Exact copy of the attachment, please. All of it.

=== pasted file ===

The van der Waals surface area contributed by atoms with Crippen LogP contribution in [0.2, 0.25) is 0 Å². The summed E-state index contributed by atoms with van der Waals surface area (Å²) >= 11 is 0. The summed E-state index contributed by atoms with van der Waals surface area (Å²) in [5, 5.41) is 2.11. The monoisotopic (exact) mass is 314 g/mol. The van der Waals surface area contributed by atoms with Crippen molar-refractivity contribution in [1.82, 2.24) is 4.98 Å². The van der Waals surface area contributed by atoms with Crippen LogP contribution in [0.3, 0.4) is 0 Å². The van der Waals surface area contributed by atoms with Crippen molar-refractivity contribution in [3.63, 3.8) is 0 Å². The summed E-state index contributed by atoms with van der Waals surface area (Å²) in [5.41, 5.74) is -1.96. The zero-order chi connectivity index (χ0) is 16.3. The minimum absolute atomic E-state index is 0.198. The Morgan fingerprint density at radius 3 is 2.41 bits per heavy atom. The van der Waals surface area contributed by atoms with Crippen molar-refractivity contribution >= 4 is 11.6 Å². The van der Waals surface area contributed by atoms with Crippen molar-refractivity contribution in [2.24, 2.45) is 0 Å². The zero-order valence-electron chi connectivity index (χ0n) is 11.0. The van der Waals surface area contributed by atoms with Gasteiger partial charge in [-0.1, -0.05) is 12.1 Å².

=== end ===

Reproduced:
The van der Waals surface area contributed by atoms with Crippen LogP contribution in [0.2, 0.25) is 0 Å². The summed E-state index contributed by atoms with van der Waals surface area (Å²) >= 11 is 0. The summed E-state index contributed by atoms with van der Waals surface area (Å²) in [5, 5.41) is 2.11. The monoisotopic (exact) mass is 314 g/mol. The van der Waals surface area contributed by atoms with Crippen molar-refractivity contribution in [1.82, 2.24) is 4.98 Å². The van der Waals surface area contributed by atoms with Crippen LogP contribution in [0.3, 0.4) is 0 Å². The van der Waals surface area contributed by atoms with Crippen molar-refractivity contribution in [3.63, 3.8) is 0 Å². The summed E-state index contributed by atoms with van der Waals surface area (Å²) in [5.41, 5.74) is -1.96. The zero-order chi connectivity index (χ0) is 16.3. The minimum absolute atomic E-state index is 0.198. The Morgan fingerprint density at radius 3 is 2.41 bits per heavy atom. The van der Waals surface area contributed by atoms with Crippen molar-refractivity contribution >= 4 is 11.6 Å². The van der Waals surface area contributed by atoms with Crippen molar-refractivity contribution in [2.24, 2.45) is 0 Å². The zero-order valence-electron chi connectivity index (χ0n) is 11.0. The van der Waals surface area contributed by atoms with Gasteiger partial charge in [-0.1, -0.05) is 12.1 Å².